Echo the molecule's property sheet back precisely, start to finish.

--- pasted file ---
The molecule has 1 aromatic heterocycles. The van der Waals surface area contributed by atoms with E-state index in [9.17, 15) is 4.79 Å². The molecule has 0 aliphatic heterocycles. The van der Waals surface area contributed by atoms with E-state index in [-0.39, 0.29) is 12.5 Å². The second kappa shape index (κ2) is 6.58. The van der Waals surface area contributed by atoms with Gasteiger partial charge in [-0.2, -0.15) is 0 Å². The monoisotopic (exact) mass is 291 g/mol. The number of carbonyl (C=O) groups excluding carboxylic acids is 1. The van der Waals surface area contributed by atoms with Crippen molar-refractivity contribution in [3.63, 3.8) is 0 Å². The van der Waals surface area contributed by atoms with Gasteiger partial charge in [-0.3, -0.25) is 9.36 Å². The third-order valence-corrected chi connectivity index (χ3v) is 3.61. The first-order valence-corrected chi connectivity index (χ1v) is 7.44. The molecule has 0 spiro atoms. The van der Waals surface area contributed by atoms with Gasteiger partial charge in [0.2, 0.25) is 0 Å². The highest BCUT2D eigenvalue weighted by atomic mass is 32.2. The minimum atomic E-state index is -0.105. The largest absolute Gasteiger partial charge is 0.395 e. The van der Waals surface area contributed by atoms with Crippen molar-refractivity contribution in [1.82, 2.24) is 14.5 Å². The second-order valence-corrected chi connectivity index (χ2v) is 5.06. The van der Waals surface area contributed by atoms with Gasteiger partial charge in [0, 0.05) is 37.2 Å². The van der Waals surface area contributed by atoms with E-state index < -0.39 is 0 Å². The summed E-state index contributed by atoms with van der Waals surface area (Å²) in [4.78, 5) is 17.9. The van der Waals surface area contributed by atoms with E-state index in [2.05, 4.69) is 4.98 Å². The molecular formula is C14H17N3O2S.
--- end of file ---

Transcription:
The molecule has 1 aromatic heterocycles. The van der Waals surface area contributed by atoms with E-state index in [9.17, 15) is 4.79 Å². The molecule has 0 aliphatic heterocycles. The van der Waals surface area contributed by atoms with E-state index in [-0.39, 0.29) is 12.5 Å². The second kappa shape index (κ2) is 6.58. The van der Waals surface area contributed by atoms with Gasteiger partial charge in [-0.2, -0.15) is 0 Å². The monoisotopic (exact) mass is 291 g/mol. The number of carbonyl (C=O) groups excluding carboxylic acids is 1. The van der Waals surface area contributed by atoms with Crippen molar-refractivity contribution in [3.63, 3.8) is 0 Å². The van der Waals surface area contributed by atoms with Gasteiger partial charge in [-0.3, -0.25) is 9.36 Å². The third-order valence-corrected chi connectivity index (χ3v) is 3.61. The first-order valence-corrected chi connectivity index (χ1v) is 7.44. The molecule has 0 spiro atoms. The van der Waals surface area contributed by atoms with Gasteiger partial charge in [0.2, 0.25) is 0 Å². The highest BCUT2D eigenvalue weighted by atomic mass is 32.2. The minimum atomic E-state index is -0.105. The largest absolute Gasteiger partial charge is 0.395 e. The van der Waals surface area contributed by atoms with Crippen molar-refractivity contribution in [1.82, 2.24) is 14.5 Å². The second-order valence-corrected chi connectivity index (χ2v) is 5.06. The van der Waals surface area contributed by atoms with Gasteiger partial charge in [0, 0.05) is 37.2 Å². The van der Waals surface area contributed by atoms with E-state index < -0.39 is 0 Å². The summed E-state index contributed by atoms with van der Waals surface area (Å²) in [4.78, 5) is 17.9. The van der Waals surface area contributed by atoms with E-state index in [2.05, 4.69) is 4.98 Å². The molecular formula is C14H17N3O2S.